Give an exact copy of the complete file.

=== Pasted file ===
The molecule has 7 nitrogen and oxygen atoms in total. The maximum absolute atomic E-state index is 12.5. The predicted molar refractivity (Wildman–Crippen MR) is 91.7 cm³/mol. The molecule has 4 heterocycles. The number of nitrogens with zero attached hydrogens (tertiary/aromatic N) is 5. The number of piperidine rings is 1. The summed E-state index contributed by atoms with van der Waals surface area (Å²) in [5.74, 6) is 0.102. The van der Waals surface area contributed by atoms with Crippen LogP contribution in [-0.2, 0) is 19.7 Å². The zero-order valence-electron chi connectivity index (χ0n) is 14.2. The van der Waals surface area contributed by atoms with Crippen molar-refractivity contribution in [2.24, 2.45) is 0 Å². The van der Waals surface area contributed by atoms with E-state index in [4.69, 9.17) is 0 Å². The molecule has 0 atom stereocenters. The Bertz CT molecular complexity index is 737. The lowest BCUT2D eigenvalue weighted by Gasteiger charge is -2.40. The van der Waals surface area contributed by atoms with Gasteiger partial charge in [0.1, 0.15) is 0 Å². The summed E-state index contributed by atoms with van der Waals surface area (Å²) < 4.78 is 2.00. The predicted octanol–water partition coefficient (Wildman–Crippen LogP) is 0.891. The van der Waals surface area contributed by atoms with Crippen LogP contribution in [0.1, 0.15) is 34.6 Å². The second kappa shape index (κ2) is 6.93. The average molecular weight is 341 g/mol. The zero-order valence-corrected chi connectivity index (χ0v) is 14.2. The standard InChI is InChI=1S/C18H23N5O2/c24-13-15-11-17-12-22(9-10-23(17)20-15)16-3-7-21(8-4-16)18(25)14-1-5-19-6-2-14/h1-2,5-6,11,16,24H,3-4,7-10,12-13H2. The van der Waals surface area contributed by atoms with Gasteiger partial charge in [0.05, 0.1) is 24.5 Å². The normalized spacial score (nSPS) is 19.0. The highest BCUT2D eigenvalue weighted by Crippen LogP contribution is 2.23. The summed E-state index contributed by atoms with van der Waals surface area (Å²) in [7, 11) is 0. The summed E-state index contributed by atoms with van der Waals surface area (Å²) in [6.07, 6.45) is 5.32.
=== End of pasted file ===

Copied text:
The molecule has 7 nitrogen and oxygen atoms in total. The maximum absolute atomic E-state index is 12.5. The predicted molar refractivity (Wildman–Crippen MR) is 91.7 cm³/mol. The molecule has 4 heterocycles. The number of nitrogens with zero attached hydrogens (tertiary/aromatic N) is 5. The number of piperidine rings is 1. The summed E-state index contributed by atoms with van der Waals surface area (Å²) in [5.74, 6) is 0.102. The van der Waals surface area contributed by atoms with Crippen LogP contribution in [-0.2, 0) is 19.7 Å². The zero-order valence-electron chi connectivity index (χ0n) is 14.2. The van der Waals surface area contributed by atoms with Crippen molar-refractivity contribution in [2.24, 2.45) is 0 Å². The van der Waals surface area contributed by atoms with E-state index in [4.69, 9.17) is 0 Å². The molecule has 0 atom stereocenters. The Bertz CT molecular complexity index is 737. The lowest BCUT2D eigenvalue weighted by Gasteiger charge is -2.40. The van der Waals surface area contributed by atoms with Gasteiger partial charge in [0.1, 0.15) is 0 Å². The summed E-state index contributed by atoms with van der Waals surface area (Å²) < 4.78 is 2.00. The predicted octanol–water partition coefficient (Wildman–Crippen LogP) is 0.891. The van der Waals surface area contributed by atoms with Crippen LogP contribution in [0.1, 0.15) is 34.6 Å². The second kappa shape index (κ2) is 6.93. The average molecular weight is 341 g/mol. The zero-order valence-corrected chi connectivity index (χ0v) is 14.2. The standard InChI is InChI=1S/C18H23N5O2/c24-13-15-11-17-12-22(9-10-23(17)20-15)16-3-7-21(8-4-16)18(25)14-1-5-19-6-2-14/h1-2,5-6,11,16,24H,3-4,7-10,12-13H2. The van der Waals surface area contributed by atoms with Gasteiger partial charge in [0.05, 0.1) is 24.5 Å². The normalized spacial score (nSPS) is 19.0. The highest BCUT2D eigenvalue weighted by Crippen LogP contribution is 2.23. The summed E-state index contributed by atoms with van der Waals surface area (Å²) in [7, 11) is 0. The summed E-state index contributed by atoms with van der Waals surface area (Å²) in [6.07, 6.45) is 5.32.